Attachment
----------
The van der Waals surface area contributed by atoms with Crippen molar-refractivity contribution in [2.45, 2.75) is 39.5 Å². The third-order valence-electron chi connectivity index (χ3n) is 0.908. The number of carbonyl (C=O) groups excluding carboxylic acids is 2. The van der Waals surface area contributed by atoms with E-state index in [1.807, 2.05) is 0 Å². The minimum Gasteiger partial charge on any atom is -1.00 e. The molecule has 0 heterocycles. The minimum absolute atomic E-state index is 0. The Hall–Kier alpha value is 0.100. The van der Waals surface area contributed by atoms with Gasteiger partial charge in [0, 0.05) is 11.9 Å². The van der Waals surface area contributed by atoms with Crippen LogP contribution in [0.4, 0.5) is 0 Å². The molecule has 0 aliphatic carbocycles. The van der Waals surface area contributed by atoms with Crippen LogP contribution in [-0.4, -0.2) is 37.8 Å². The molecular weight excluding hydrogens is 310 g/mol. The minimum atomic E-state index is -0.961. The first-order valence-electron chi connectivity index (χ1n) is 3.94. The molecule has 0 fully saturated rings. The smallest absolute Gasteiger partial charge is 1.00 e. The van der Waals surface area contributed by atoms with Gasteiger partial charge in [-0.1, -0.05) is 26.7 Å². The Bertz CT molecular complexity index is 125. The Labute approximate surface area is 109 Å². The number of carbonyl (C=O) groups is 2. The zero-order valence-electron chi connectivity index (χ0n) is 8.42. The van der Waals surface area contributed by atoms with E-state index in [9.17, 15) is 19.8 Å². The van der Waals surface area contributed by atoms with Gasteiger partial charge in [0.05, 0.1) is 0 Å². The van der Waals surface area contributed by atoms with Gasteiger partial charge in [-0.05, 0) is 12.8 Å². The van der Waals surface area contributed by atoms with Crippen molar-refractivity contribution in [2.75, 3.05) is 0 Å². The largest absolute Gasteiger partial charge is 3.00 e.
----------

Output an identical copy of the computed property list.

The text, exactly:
The van der Waals surface area contributed by atoms with Crippen molar-refractivity contribution in [2.45, 2.75) is 39.5 Å². The third-order valence-electron chi connectivity index (χ3n) is 0.908. The number of carbonyl (C=O) groups excluding carboxylic acids is 2. The van der Waals surface area contributed by atoms with E-state index in [1.807, 2.05) is 0 Å². The minimum Gasteiger partial charge on any atom is -1.00 e. The molecule has 0 heterocycles. The minimum absolute atomic E-state index is 0. The Hall–Kier alpha value is 0.100. The van der Waals surface area contributed by atoms with Gasteiger partial charge in [0, 0.05) is 11.9 Å². The van der Waals surface area contributed by atoms with Crippen LogP contribution in [0.4, 0.5) is 0 Å². The molecule has 0 aliphatic carbocycles. The van der Waals surface area contributed by atoms with Crippen LogP contribution in [-0.4, -0.2) is 37.8 Å². The molecular weight excluding hydrogens is 310 g/mol. The minimum atomic E-state index is -0.961. The first-order valence-electron chi connectivity index (χ1n) is 3.94. The molecule has 0 fully saturated rings. The smallest absolute Gasteiger partial charge is 1.00 e. The van der Waals surface area contributed by atoms with Gasteiger partial charge in [-0.1, -0.05) is 26.7 Å². The Bertz CT molecular complexity index is 125. The Labute approximate surface area is 109 Å². The number of carbonyl (C=O) groups is 2. The zero-order valence-electron chi connectivity index (χ0n) is 8.42. The van der Waals surface area contributed by atoms with E-state index in [9.17, 15) is 19.8 Å². The van der Waals surface area contributed by atoms with Gasteiger partial charge in [0.05, 0.1) is 0 Å². The van der Waals surface area contributed by atoms with Gasteiger partial charge in [-0.05, 0) is 12.8 Å². The van der Waals surface area contributed by atoms with Crippen molar-refractivity contribution in [2.75, 3.05) is 0 Å². The largest absolute Gasteiger partial charge is 3.00 e.